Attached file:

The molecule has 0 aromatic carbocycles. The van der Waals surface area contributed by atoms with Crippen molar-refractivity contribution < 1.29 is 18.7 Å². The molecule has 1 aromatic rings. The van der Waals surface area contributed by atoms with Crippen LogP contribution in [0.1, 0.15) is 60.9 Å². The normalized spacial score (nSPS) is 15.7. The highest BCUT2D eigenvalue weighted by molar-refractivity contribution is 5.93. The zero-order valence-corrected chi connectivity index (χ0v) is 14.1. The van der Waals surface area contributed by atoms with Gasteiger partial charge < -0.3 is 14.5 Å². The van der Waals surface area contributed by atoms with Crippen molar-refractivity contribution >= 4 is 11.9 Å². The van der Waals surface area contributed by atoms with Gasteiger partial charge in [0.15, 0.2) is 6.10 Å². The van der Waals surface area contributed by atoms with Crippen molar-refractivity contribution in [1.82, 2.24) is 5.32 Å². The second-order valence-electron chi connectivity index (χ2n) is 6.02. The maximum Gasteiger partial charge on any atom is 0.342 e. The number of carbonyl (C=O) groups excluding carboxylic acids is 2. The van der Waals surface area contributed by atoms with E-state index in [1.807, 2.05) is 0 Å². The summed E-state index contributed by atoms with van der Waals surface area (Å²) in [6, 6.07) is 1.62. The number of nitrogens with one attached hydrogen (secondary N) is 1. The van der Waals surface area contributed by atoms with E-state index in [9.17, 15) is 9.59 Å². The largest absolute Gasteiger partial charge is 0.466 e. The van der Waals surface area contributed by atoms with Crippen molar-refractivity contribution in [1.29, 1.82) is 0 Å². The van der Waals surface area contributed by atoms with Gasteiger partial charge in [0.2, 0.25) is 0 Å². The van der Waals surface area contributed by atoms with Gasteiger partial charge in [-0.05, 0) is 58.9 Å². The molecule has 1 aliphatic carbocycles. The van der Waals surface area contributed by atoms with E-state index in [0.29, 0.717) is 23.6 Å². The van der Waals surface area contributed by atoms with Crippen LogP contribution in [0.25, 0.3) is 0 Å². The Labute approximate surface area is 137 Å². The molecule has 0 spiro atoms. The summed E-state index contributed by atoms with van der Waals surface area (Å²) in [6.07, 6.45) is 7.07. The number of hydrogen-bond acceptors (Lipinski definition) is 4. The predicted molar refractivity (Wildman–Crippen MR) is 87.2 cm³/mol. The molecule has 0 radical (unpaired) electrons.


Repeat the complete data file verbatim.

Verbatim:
The molecule has 0 aromatic carbocycles. The van der Waals surface area contributed by atoms with Crippen molar-refractivity contribution < 1.29 is 18.7 Å². The molecule has 1 aromatic rings. The van der Waals surface area contributed by atoms with Crippen LogP contribution in [0.1, 0.15) is 60.9 Å². The normalized spacial score (nSPS) is 15.7. The highest BCUT2D eigenvalue weighted by molar-refractivity contribution is 5.93. The zero-order valence-corrected chi connectivity index (χ0v) is 14.1. The van der Waals surface area contributed by atoms with Gasteiger partial charge < -0.3 is 14.5 Å². The van der Waals surface area contributed by atoms with Crippen molar-refractivity contribution >= 4 is 11.9 Å². The van der Waals surface area contributed by atoms with Gasteiger partial charge in [0.15, 0.2) is 6.10 Å². The van der Waals surface area contributed by atoms with Crippen molar-refractivity contribution in [1.82, 2.24) is 5.32 Å². The second-order valence-electron chi connectivity index (χ2n) is 6.02. The maximum Gasteiger partial charge on any atom is 0.342 e. The number of carbonyl (C=O) groups excluding carboxylic acids is 2. The van der Waals surface area contributed by atoms with E-state index in [1.807, 2.05) is 0 Å². The summed E-state index contributed by atoms with van der Waals surface area (Å²) in [6, 6.07) is 1.62. The number of nitrogens with one attached hydrogen (secondary N) is 1. The van der Waals surface area contributed by atoms with E-state index in [9.17, 15) is 9.59 Å². The largest absolute Gasteiger partial charge is 0.466 e. The van der Waals surface area contributed by atoms with Crippen molar-refractivity contribution in [1.29, 1.82) is 0 Å². The van der Waals surface area contributed by atoms with Gasteiger partial charge in [0.2, 0.25) is 0 Å². The van der Waals surface area contributed by atoms with Gasteiger partial charge in [-0.05, 0) is 58.9 Å². The molecule has 1 aliphatic carbocycles. The van der Waals surface area contributed by atoms with E-state index in [0.29, 0.717) is 23.6 Å². The van der Waals surface area contributed by atoms with Crippen LogP contribution in [0.25, 0.3) is 0 Å². The Labute approximate surface area is 137 Å². The molecule has 0 spiro atoms. The summed E-state index contributed by atoms with van der Waals surface area (Å²) in [6.07, 6.45) is 7.07. The number of hydrogen-bond acceptors (Lipinski definition) is 4. The predicted molar refractivity (Wildman–Crippen MR) is 87.2 cm³/mol. The molecule has 0 radical (unpaired) electrons.